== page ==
As a media release sent out by the City of Cape Town last month explains, Cape Town lies within the greater Cape Floral region in which the rare Fynbos and Renosterveld vegetation groups are found. Although the City currently maintains 17 nature reserves and various conservation sites, these protected sites represent but a small percentage of the area where fynbos occurs across the city.
Hence the City’s ‘No Mowing Policy’.
At present, the City has 63 listed areas where mowing is suspended during the growing season which starts in July/August and ends in November, annually. These areas include public open spaces, greenbelts and road verges. This allows for annuals, perennials and geophytes to flower, mature and seed during spring. Someone who has an in-depth understanding of how campaigns like these contribute to conservation efforts is Peta Brom, an urban ecologist at the University of Cape Town’s (UCT) Department of Biological Sciences.
Brom says several botanists have recorded sensitive and endangered species of plants in road verges.
“The Grow, Don’t Mow campaign, will help us to identify the places where these grow and to develop better management strategies which will catch these occurrences,” she adds.
To understand how she came to this conclusion, a brief explanation of her research paper topic is required. Brom shares she was interested in how wild pollinators were responding to urban land-use patterns across a number of environmental gradients in the Cape context.
“Internationally, we know that some guilds of pollinators, particularly larger-bodied insects and cavity nesters, are thriving in cities because they are able to exploit the resources provided by gardeners.”
For her research purposes, Brom focused on monkey beetles. In 2018 and 2019, she surveyed them and the flower communities present in vacant lots and city parks, as well as some natural areas and farms for comparative purposes. “Over those two years, I visited 142 locations from almost all parts of the city during spring, which is when the beetles are active in their adult phase.”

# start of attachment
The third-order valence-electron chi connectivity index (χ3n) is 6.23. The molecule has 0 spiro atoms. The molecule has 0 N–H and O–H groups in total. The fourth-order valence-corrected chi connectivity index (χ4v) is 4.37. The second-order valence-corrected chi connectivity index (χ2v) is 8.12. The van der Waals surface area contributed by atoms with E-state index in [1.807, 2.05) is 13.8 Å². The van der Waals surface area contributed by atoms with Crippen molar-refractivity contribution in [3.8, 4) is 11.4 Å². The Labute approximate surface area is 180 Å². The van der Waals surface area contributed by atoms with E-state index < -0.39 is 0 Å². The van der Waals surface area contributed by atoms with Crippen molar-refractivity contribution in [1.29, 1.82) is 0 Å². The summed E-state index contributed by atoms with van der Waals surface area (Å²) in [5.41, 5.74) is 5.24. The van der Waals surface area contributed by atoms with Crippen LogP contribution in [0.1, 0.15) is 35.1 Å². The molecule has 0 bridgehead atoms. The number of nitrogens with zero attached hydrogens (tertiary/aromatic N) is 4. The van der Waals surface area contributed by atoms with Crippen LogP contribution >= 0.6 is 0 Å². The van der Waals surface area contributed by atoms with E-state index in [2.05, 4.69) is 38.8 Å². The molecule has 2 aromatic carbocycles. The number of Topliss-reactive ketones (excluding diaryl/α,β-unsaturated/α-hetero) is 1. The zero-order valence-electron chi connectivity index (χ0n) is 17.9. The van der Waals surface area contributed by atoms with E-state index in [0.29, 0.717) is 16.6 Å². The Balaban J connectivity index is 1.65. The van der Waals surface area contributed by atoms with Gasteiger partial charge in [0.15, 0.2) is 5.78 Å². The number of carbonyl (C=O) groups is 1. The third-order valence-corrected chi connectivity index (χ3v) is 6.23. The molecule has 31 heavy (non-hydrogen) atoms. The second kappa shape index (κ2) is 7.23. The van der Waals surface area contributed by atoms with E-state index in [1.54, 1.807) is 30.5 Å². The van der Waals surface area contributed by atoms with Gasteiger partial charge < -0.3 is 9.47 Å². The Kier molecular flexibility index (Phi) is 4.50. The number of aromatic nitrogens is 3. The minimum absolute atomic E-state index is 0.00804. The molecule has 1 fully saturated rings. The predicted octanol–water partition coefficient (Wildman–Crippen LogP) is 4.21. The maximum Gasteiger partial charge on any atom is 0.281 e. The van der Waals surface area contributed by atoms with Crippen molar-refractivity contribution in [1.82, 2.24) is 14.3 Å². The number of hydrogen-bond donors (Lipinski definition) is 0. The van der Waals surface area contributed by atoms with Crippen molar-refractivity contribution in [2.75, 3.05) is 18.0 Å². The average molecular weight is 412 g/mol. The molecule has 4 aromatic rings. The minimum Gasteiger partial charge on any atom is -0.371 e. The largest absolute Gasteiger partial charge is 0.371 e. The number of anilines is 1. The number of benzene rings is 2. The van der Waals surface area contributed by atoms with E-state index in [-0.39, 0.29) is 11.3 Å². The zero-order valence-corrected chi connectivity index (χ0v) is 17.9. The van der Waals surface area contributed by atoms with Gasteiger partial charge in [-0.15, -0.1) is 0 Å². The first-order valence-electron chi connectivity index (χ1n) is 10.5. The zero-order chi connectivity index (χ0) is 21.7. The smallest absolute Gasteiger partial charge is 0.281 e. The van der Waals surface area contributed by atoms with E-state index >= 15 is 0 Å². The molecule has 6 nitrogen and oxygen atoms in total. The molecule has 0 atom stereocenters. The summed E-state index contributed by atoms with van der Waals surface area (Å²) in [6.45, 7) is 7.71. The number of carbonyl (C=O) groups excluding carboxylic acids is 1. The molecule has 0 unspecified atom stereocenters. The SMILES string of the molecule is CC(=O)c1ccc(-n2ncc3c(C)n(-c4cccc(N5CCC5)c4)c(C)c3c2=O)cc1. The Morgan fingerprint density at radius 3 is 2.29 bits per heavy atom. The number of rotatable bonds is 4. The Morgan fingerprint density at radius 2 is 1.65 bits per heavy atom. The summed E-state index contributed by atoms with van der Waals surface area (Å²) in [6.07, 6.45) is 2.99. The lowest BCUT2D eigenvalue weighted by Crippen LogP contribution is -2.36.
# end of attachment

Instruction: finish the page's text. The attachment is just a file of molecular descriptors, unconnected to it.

Because she was documenting flowers, Brom noticed in 2018 that while contractors were sometimes mowing around the indigenous bulbs and daisies growing on road verges while they were in flower, they would return as soon as the plants stopped flowering. In other words, before the seeds would have had a chance to mature.
“This meant that there would be no follow-on population from the seed stock. For bulbs, the flowers return for a few more years; for the rapidly reseeding daisies, it often means that the patch is completely lost.”
In 2019 and 2020, Brom set up observation plots in nine parks: five in the northern suburbs and four in the southern suburbs. She monitored the phenology (observable phases of a life cycle) of the flowers from bud to seed-broadcast (mature seed) to determine how long to wait for the flowers to complete their reproductive cycle.
“The answer was that the main season concluded in mid-November, and the City has taken this on board. This year’s no-mow signage for designated parks says ‘flowering and seeding’. That’s a big win for urban biodiversity,” says Brom.
One of the biggest takeaways from her research is that urban landscapes are an under-researched opportunity for the management of biodiversity, but public buy-in will be essential in addressing this need.